Emotional Intelligence, Physician Leadership and Decision-Making within the Clinical Organization


  • James Hess Oklahoma State University Center for Health Sciences College of Osteopathic Medicine (OSU-COM)
  • Bavette Miller OSU Center for Health Sciences


Physician Leadership, emotional intelligence, clinical leadership, decision making


Physicians leading clinical organizations function as the managers of knowledge-based entities, creating and implementing solutions to complex problems in ever-changing circumstances. The physician leader is faced with the sometimes overwhelming responsibility of delivering the best possible decision to achieve or further the mission of the clinical entity. The ability of clinical organizations to contemplate, evaluate and implement quality decisions is dependent upon a multitude of intrinsic and extrinsic factors. While the management of extrinsic variables may be more difficult to control, the identification and management of human variables such as emotion is pivotal in the effort to increase the quality of decisions and decision-making processes within the clinical enterprise. The purpose of this paper is to provide practical guidance to physicians in the application of emotional intelligence skills within the clinical leadership setting to improve decisions and decision-making processes. Goleman’s (2001) and Boyatzis’ et al. (2000) four essential elements of emotional intelligence as well as their associated 20 behavioral competencies were utilized to develop a methodology for the practical application of emotional intelligence skills to physician leadership and decision-making within the clinical organization. The authors developed a series of assessment questions and observations for applying each of the behavioral competencies associated with emotional intelligence to decision-making with the clinical department.


Bar-On, R. (2006). The Bar-On model of emotional social intelligence (ESI). Psicothema, Vol. 18 supl., pp. 13-25.

Bazerman, M. and Malhorta, D. (2006). It’s not intuitive: strategies for negotiating more rationally. Negotiation, Vol 9. No. 5.

Boyatzis, R., Goleman, D., and Rhee, K. (2000). Clustering competence in emotional intelligence: insights from the emotional competence inventory (ECI). In R. Bar-On & J.D.A. Parker (eds.): Handbook of Emotional Intelligence, Jossey-Bass, San Francisco

Bradberry, T. and Greaves, J. (2003). The Emotional Intelligence Quickbook. Talentsmart, San Diego, California.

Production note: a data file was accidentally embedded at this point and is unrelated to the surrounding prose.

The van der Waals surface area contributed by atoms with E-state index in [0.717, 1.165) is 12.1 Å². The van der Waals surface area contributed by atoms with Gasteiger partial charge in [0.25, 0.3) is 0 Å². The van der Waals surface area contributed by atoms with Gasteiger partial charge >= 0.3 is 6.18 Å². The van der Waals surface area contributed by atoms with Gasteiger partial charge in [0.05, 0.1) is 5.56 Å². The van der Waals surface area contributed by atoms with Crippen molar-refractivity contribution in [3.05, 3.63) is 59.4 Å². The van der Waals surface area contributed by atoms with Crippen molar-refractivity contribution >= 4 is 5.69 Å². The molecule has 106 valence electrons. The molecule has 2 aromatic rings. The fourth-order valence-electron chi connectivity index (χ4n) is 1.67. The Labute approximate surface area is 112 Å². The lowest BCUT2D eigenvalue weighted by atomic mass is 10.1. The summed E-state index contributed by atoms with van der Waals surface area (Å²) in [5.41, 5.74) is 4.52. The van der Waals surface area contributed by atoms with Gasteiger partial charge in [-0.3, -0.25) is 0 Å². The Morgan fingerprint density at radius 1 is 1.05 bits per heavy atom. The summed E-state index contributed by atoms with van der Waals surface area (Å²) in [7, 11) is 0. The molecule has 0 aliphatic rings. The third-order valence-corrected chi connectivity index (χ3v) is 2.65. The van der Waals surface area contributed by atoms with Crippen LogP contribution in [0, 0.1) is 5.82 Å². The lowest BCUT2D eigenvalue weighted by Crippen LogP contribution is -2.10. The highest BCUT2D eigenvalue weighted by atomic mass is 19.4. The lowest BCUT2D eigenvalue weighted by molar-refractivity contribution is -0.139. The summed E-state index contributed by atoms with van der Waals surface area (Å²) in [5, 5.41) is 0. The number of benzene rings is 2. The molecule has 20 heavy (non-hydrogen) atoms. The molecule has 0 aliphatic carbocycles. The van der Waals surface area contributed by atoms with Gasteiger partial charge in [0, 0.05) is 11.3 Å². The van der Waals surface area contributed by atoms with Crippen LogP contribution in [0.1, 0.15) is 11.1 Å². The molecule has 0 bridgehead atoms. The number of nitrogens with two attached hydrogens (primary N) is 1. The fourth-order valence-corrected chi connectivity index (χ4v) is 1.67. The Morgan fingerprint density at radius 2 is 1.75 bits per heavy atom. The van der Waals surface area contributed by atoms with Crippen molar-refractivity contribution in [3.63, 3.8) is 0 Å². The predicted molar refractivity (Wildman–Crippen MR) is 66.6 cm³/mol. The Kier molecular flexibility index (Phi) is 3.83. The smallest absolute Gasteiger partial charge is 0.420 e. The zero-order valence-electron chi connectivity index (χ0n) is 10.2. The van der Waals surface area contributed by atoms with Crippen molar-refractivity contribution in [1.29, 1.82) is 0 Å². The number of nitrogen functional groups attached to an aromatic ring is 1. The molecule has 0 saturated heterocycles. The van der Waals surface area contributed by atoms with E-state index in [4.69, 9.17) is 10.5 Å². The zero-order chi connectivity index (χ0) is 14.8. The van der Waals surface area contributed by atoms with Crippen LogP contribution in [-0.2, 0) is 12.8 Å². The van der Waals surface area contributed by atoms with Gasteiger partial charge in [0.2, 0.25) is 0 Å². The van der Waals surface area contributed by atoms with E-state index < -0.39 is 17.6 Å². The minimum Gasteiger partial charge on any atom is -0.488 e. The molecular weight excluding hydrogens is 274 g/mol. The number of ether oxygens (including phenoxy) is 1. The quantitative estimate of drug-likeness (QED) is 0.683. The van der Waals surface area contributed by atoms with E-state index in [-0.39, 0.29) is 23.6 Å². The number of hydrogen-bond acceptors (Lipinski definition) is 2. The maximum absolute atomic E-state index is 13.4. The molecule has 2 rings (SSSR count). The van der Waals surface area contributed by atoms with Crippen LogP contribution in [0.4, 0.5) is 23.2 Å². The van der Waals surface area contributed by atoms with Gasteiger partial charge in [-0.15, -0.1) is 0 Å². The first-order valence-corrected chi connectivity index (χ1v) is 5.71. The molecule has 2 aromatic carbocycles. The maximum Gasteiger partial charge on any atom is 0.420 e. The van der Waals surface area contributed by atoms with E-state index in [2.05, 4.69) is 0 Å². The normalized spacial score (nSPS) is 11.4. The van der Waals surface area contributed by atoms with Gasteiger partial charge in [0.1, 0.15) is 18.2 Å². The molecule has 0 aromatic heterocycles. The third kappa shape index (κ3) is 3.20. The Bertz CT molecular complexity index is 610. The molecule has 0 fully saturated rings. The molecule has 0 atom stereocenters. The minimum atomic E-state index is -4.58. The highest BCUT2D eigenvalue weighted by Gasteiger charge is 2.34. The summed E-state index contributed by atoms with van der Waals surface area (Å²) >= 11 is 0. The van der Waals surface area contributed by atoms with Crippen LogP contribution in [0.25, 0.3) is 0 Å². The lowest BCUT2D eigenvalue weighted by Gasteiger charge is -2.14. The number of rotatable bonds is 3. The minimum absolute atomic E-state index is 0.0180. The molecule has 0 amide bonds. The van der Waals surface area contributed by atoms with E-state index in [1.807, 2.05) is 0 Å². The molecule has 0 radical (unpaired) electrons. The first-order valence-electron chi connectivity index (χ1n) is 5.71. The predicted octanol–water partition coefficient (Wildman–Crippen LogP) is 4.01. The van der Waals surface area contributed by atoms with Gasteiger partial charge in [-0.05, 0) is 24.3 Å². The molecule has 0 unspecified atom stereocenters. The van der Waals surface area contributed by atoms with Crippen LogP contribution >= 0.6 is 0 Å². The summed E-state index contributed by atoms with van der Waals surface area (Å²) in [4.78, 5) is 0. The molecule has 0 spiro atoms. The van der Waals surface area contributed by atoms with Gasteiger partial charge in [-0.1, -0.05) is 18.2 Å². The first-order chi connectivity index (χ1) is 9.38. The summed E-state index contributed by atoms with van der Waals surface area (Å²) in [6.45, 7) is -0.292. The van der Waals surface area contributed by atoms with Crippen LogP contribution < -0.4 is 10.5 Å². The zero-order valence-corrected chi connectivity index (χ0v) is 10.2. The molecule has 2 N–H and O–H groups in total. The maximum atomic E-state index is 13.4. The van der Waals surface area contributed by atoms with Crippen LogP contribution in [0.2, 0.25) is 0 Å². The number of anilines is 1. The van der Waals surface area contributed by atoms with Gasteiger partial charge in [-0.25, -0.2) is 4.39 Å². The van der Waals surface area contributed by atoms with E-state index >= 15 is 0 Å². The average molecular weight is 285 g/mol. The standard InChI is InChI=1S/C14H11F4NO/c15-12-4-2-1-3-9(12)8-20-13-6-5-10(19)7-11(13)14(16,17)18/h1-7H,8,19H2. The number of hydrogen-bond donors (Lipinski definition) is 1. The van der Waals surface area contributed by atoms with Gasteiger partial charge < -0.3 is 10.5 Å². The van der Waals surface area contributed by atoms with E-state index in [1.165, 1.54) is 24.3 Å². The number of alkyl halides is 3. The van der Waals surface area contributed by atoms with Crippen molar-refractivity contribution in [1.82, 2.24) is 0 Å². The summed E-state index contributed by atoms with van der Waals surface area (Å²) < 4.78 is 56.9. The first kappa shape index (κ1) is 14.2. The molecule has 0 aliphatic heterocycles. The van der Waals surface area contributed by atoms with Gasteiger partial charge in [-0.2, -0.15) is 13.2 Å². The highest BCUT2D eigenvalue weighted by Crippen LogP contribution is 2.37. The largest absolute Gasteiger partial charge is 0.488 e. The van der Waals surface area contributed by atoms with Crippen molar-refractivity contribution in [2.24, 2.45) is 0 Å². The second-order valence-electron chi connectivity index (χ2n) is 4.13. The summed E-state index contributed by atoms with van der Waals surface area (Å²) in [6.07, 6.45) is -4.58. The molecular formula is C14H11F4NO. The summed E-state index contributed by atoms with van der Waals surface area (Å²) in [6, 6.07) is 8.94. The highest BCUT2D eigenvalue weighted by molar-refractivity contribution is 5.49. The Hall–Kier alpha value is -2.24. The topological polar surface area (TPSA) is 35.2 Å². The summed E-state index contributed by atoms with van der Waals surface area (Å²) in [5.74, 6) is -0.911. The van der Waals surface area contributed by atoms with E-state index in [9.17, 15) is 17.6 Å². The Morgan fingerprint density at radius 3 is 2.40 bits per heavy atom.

Goleman, D. (1995). Emotional Intelligence. Bantam Books: New York, New York.

Goleman, D. (1998). What makes a leader. Harvard Business Review, Vol. 76 No. 6, pp. 93-102.

Goleman, D., (2001). Emotional intelligence: perspectives on a theory of performance. In C. Chermiss & D. Goleman (eds.): The Emotionally Intelligent Workplace. Jossey-Bass: San Francisco, California.

Huy, Quy N. (1999). Emotional capability, emotional intelligence and radical change. Academy of Management Review, Vol. 24 No. 2, pp. 325-345.

Mayer, J, and Caruso, D. (2002). The effective leader: understanding and applying emotional intelligence. Ivey Business Journal, November-December, Reprint # 9B02TF10 pp. 1-5.

Mayer, J.D., Salovey, P. and Caruso, D.R. (2008). Emotional intelligence: new ability or eclectic traits. American Psychologist, Vol. 63 No. 6, pp. 503-517.

Mellers, B.A., Schwartz, A. and Ritov, I. (1999). Emotion-based choice. Journal of Experimental Psychology: General, Vol. 128, pp. 1-14.

Milkman, K.L., Chugh, D. and Bazerman, M. (2008). How can decision making be improved? Working Paper – Harvard Business School, Retrieved from: http://www.hbs.edu/research/pdf/08-102.pdf, (last accessed July 10, 2017).

Miller, E.G. (2009). Understanding emotional reactions for negative services: the impact of efficacy beliefs and stage in process. Journal of Service Research, Vol. 12 No. 1, pp. 87-89.

O’Neil, J. (1996). On emotional intelligence: a conversation with Daniel Goleman. Educational Leadership, 54:6-11.

Payne, W.L. (1983/1986). A study of emotion: developing emotional intelligence; self integration; relating to fear, pain and desire. Dissertation Abstracts International, Vol. 47, p.203A (University microfilms No. AAC 8605928.

Petrides, K.V., Pita, R. and Kokkinaki, F. (2007). The location of trait emotional intelligence in personality factor space. British Journal of Psychology, Vol. 98, pp. 273-289.

Salovey, P. and Grewal, D. (2005). The science of emotional intelligence. Current Directions in Psychological Science, Vol. 14, pp. 281-285.

Salovey, P. and Mayer, J. (1990). Emotional intelligence. Imagination, Cognition and Personality, Vol. 9, pp. 185-211.

Sevdalis, Nick, Petrides, K.V. and Harvey, Nigel (2007). Trait emotional intelligence and decision related emotions. Personality and Individual Differences, Vol. 42, pp. 1347-1358.

Tannenbaum, R. and Schmidt, Warren F. (1958, 1973). How to choose a leadership pattern. Harvard Business Review, May-June, pp.162-180.

Thorndike, R.K. (1920). Intelligence and its uses. Harpers Magazine, Vol 140, pp. 227-235.

Tichy, N. and Devanna, M. (1986). Transformational Leaders. John Wiley and Sons: New York.

Tsai, Ming-Hong and Young, Maia J. (2009). Anger, fear and escalation of commitmentâ€, Cognition and Emotion – Online Version, Retrieved from: http://www.informaworld.com/smpp/content~db=all~content=a913264339, (last accessed July 10, 2017).

Winter, K.A. and Kuiper, N.A. (1997). Individual differences in the experience of emotions. Clinical Psychology Review, Vol. 17, pp. 791-821.






Healthcare Administration